How do I know how big of a power supply to get?

Computer Guy
Computer Guy used Ask the Experts™

I purchased this case:

1. How do I know what watt power supply to get? I will have 3-4 hard drives, video card, 32gb ram, 2 optical drives + misc components.

2. Will it fit in here?
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Awesome case and probably just about anything will fit.
However the gold PSU suggested will have plenty of power:
Or the corsair ( the one I have) mentioned is a little and Bronze  less and would probably work also:
My two cents.


Will it work with an i7-6700?

Probably will.  However when I built my computer about a year ago I created a public wish list and shared it at:
I got a lot of comments and re-reinforcements.  Sounds like it may be your first build, so give yourself some confidence I would advise doing the same thing.
Sounds like you are spending a lot more than I did .
What is your motherboard?
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I would go with a minimum of a 1000 based on the specs of the computer that you listed.  I have always been fond of using Cooler Master power supplies.  The Cooler Master V1000 will fit and should give you all the power you will need.  It also has Modular system so you just connect the cables that you need to use.  I haven't used Rosewill power supplies so I don't know how good they are.  Both power supplies have a 5 year warranty.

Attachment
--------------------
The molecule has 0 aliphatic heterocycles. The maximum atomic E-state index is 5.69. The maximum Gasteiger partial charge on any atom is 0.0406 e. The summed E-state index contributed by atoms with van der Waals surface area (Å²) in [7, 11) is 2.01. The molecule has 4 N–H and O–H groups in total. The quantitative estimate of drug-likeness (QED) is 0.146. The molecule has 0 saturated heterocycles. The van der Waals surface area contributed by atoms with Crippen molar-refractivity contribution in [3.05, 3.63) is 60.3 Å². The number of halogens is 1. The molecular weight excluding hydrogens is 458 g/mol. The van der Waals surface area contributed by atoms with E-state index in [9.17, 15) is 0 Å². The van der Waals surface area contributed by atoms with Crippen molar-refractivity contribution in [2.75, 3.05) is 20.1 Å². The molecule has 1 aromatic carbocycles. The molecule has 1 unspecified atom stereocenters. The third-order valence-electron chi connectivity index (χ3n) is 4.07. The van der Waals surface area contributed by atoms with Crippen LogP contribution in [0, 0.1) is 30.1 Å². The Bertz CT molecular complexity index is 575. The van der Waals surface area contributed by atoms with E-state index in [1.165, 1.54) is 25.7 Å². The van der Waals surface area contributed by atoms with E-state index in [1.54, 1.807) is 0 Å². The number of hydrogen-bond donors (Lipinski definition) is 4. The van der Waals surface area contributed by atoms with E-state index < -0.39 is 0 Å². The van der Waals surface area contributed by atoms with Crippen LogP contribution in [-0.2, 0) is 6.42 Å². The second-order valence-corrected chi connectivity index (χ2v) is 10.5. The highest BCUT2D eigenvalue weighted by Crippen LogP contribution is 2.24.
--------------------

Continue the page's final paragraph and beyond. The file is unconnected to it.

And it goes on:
dbruntonQuid, Me Anxius Sum?  Illegitimi non carborundum.

There are a number of online power supply calculators you can use to calculate how much power you need.  Examples below.

You don't specify your graphics card and that could have a draw of anything from 100 to 300 watts and affect and guesses we make.
Top Expert 2013
one of the best (read : accurate) calculators i found is this :      

often it says to use much smaller PS'es than others  - and they have always worked ok for me.

buyin overwattage does not help a pc - it costs you more, and may even use more power

>>  1. How do I know what watt power supply to get? I will have 3-4 hard drives, video card, 32gb ram, 2 optical drives + misc components.  <<  in the calculator, you specify these - and you'll get the result

>>  2. Will it fit in here?   <<  any standard ATX power supply fits in any standard tower; only for SFF and small towers you need to look out
Danny ChildIT Manager

Other things to bear in mind are whether it's a modular power supply - high-end units often have many different internal power cables, and you may want to have these to be detachable, to reduce the internal spaghetti inside the case.  As well as looking nicer, this also helps airflow.

You may also want to consider the noise levels.

You might find this to be a useful resource when considering the above:
Top Expert 2013

computer guy, how is ti going?
do you need more info ?

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